I’m not smart enough to have dreamed up this scam: hi-jack millions of users’ clicks and redirect them to ads that pay the crooks for each click. Allegedly, over 14 million dollars of income was collected since 2007. Six of the 7 indicted people reside in Estonia, where they have been arrested by the Estonian police. The US Department of Justice (DOJ) is seeking their extradition for trial in US federal court on charges of wire fraud and computer intrusion. The seventh suspect has not yet been located.
Part of the scheme employed a piece of malware that’s named DNSChanger. These guys spent serious time fabricating this scam: they had to first set up 2 bogus DNS (Domain Name Service) servers in the U.S., create and propagate the malware, create affiliate relationships with advertisers, create bogus websites, arrange payment with advertisers, etc. Basing the bogus DNS servers in the U.S. would guarantee fast DNS lookups for hijacked American victims.
I see plenty of DNSChanger infections
Last year I wrote about one instance (of many that I see) of DNS hijacking (Malware hi-jack of DNS address). A computer whose DNS record points to a malicious DNS server is “owned” by the bad guy who installed the redirection. My first thought was that the bad guy could harvest on-line banking login credentials. These Estonians fabricated a much more elaborate scheme, which was probably harder to detect than the scam that I’d imagined.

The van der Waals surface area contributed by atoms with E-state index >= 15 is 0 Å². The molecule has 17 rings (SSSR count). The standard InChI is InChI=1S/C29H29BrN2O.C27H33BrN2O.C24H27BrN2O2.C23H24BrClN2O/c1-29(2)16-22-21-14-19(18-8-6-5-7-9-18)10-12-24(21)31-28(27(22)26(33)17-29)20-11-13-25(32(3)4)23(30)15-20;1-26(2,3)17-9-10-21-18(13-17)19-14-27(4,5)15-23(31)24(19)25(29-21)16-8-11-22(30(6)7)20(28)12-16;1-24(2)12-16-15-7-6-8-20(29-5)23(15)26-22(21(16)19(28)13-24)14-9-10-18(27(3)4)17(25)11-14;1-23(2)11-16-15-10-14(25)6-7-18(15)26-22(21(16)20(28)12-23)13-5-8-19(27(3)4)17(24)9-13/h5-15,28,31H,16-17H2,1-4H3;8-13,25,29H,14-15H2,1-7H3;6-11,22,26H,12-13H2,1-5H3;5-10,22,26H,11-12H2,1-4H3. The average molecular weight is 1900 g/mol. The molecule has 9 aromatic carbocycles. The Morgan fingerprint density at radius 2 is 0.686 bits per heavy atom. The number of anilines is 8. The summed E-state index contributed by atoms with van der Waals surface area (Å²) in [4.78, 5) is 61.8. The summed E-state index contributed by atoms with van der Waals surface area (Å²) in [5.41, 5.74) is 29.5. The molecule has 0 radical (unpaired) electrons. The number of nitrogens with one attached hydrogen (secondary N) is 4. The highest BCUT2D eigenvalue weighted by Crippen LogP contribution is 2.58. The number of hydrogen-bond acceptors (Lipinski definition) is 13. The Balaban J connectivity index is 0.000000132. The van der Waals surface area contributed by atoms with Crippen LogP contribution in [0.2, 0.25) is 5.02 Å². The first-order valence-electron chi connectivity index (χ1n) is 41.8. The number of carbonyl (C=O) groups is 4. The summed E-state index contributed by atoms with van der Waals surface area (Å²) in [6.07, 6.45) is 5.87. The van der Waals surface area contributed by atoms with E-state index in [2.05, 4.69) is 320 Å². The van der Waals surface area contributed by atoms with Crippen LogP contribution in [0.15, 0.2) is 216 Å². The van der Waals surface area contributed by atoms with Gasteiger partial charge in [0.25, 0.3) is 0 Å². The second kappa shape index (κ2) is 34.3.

Articles with details of this scam
Joab Jackson, in a Computerworld article titled DOJ charges seven in massive clickjacking scheme fleshes out this story and CNET’s Seven accused in $14 million click-hijacking scam article by Elinor Mills adds still more detail. According to her story, the FBI spent 2 years investigating this case after NASA discovered DNSChanger on over 100 of its computers. This led to the discovery that the infection had spread to millions of computers in over 100 countries.